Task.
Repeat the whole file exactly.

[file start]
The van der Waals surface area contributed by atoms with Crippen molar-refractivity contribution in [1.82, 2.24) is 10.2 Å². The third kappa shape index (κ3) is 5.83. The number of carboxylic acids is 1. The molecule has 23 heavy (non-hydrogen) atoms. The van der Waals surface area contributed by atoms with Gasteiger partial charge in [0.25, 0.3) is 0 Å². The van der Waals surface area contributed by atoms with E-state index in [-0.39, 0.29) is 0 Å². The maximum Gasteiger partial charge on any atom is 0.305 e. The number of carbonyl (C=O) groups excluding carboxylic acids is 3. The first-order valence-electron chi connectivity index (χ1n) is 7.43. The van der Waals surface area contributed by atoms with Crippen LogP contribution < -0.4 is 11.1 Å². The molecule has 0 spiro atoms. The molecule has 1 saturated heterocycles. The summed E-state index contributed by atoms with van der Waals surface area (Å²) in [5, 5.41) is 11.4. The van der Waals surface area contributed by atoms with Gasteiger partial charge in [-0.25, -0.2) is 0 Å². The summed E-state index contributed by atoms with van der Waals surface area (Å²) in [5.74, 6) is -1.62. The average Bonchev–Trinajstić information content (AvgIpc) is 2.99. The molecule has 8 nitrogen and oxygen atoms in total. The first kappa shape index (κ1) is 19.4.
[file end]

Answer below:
The van der Waals surface area contributed by atoms with Crippen molar-refractivity contribution in [1.82, 2.24) is 10.2 Å². The third kappa shape index (κ3) is 5.83. The number of carboxylic acids is 1. The molecule has 23 heavy (non-hydrogen) atoms. The van der Waals surface area contributed by atoms with Gasteiger partial charge in [0.25, 0.3) is 0 Å². The van der Waals surface area contributed by atoms with E-state index in [-0.39, 0.29) is 0 Å². The maximum Gasteiger partial charge on any atom is 0.305 e. The number of carbonyl (C=O) groups excluding carboxylic acids is 3. The first-order valence-electron chi connectivity index (χ1n) is 7.43. The van der Waals surface area contributed by atoms with Crippen LogP contribution < -0.4 is 11.1 Å². The molecule has 0 spiro atoms. The molecule has 1 saturated heterocycles. The summed E-state index contributed by atoms with van der Waals surface area (Å²) in [5, 5.41) is 11.4. The van der Waals surface area contributed by atoms with Gasteiger partial charge in [-0.25, -0.2) is 0 Å². The summed E-state index contributed by atoms with van der Waals surface area (Å²) in [5.74, 6) is -1.62. The average Bonchev–Trinajstić information content (AvgIpc) is 2.99. The molecule has 8 nitrogen and oxygen atoms in total. The first kappa shape index (κ1) is 19.4.